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Sexual dysfunction is one of the most prevalent and distressing treatment side effects for millions of female cancer survivors, yet the majority of survivors do not receive necessary information, support, or treatment for these sexual consequences. Cancer can devastate the body and impair sexual function and body image. Furthermore, all primary modalities of cancer treatment (surgery, radiotherapy, chemotherapy, and hormonal therapy) have the potential to negatively impact sexual function. Assessment and identification by clinicians can be done efficiently and easily with short validated tools using a style of inquiry which starts by acknowledging how common sexual dysfunction is amongst cancer survivors rather than asking direct questions. Sexual concerns are impacted by psychological, biological, and interpersonal factors, and a multidisciplinary approach to treatment allows clinicians to comfortably inquire, assess, and refer if treatment is beyond their comfort or expertise.
Article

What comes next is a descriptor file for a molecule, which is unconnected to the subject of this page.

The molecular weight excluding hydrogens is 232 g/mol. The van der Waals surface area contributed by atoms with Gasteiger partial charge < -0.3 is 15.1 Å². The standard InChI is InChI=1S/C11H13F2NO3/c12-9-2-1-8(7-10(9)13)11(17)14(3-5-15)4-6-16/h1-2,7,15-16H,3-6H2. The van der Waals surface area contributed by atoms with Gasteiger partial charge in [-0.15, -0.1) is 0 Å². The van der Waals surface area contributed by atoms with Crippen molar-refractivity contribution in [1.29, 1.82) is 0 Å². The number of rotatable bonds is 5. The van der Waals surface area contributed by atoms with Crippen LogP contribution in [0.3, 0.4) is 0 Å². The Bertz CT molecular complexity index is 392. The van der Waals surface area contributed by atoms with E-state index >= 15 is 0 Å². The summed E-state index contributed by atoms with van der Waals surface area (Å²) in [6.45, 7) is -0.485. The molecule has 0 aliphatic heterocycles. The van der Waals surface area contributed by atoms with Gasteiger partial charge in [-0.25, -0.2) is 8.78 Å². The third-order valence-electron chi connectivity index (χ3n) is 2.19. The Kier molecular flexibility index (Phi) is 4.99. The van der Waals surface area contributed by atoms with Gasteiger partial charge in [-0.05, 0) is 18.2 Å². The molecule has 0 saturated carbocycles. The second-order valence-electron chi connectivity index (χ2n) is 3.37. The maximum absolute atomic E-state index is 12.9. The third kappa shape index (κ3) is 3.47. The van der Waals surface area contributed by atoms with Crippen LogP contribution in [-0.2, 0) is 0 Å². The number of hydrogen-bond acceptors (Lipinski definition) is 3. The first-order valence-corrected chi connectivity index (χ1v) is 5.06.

Background: Sexual distress is an important component of sexual dysfunction and quality of life and many different measures have been developed for its assessment. Aim: To conduct a literature review of measures for assessing sexual distress and to list, compare, and highlight their characteristics and psychometric properties. Methods: A systematic review was conducted using Scopus and PubMed databases to identify studies that developed and validated measures of sexual distress. The main characteristics and psychometric properties of each measure were extracted and examined. Outcomes: Psychometrically validated measures of sexual distress and a summary of relative strengths and limitations. Results: We found 17 different measures for the assessment of sexual distress. 4 were standalone questionnaires and 13 were subscales included in questionnaires that assessed broader constructs. Although 5 measures were developed to assess sexual distress in the general population, most were developed and validated in very specific clinical groups. Most followed adequate steps in the development and validation process and have strong psychometric properties; however, several limitations were identified. Clinical translation: This literature review offers researchers and clinicians a list of sexual distress measures and relevant characteristics that can be used to select the best assessment tool for their objectives. Strengths and limitations: A thorough search procedure was used; however, there is still a chance that relevant articles might have been missed owing to our search methodology and inclusion criteria. Conclusion: This is a novel and state-of-the-art review of assessment tools for sexual distress that includes valuable information measure selection in the study of sexual distress and sexual dysfunction. Santos-Iglesias P, Mohamed B, Walker L. A Systematic Review of Sexual Distress Measures. J Sex Med 2018;XX:XXX-XXX.